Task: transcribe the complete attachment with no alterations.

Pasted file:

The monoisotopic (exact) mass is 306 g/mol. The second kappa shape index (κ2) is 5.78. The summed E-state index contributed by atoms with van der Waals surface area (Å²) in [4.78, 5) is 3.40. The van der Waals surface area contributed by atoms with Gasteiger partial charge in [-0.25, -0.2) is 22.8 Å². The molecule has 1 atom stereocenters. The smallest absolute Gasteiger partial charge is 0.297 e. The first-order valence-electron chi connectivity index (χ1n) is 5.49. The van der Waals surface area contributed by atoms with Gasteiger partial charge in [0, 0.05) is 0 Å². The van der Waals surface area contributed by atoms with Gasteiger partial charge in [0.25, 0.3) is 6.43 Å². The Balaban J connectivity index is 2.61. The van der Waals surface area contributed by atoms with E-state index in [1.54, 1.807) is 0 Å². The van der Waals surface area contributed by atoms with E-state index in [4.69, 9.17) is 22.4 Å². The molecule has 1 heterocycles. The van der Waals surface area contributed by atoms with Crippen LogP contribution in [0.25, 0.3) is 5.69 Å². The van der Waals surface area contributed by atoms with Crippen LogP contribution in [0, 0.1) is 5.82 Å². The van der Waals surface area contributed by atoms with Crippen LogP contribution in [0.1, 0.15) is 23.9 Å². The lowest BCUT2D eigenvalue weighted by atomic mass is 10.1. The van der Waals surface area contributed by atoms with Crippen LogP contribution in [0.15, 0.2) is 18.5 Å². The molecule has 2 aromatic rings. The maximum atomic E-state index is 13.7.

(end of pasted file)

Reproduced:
The monoisotopic (exact) mass is 306 g/mol. The second kappa shape index (κ2) is 5.78. The summed E-state index contributed by atoms with van der Waals surface area (Å²) in [4.78, 5) is 3.40. The van der Waals surface area contributed by atoms with Gasteiger partial charge in [-0.25, -0.2) is 22.8 Å². The molecule has 1 atom stereocenters. The smallest absolute Gasteiger partial charge is 0.297 e. The first-order valence-electron chi connectivity index (χ1n) is 5.49. The van der Waals surface area contributed by atoms with Gasteiger partial charge in [0, 0.05) is 0 Å². The van der Waals surface area contributed by atoms with Gasteiger partial charge in [0.25, 0.3) is 6.43 Å². The Balaban J connectivity index is 2.61. The van der Waals surface area contributed by atoms with E-state index in [1.54, 1.807) is 0 Å². The van der Waals surface area contributed by atoms with E-state index in [4.69, 9.17) is 22.4 Å². The molecule has 1 heterocycles. The van der Waals surface area contributed by atoms with Crippen LogP contribution in [0.25, 0.3) is 5.69 Å². The van der Waals surface area contributed by atoms with Crippen LogP contribution in [0, 0.1) is 5.82 Å². The van der Waals surface area contributed by atoms with Crippen LogP contribution in [0.1, 0.15) is 23.9 Å². The lowest BCUT2D eigenvalue weighted by atomic mass is 10.1. The van der Waals surface area contributed by atoms with Crippen LogP contribution in [0.15, 0.2) is 18.5 Å². The molecule has 2 aromatic rings. The maximum atomic E-state index is 13.7.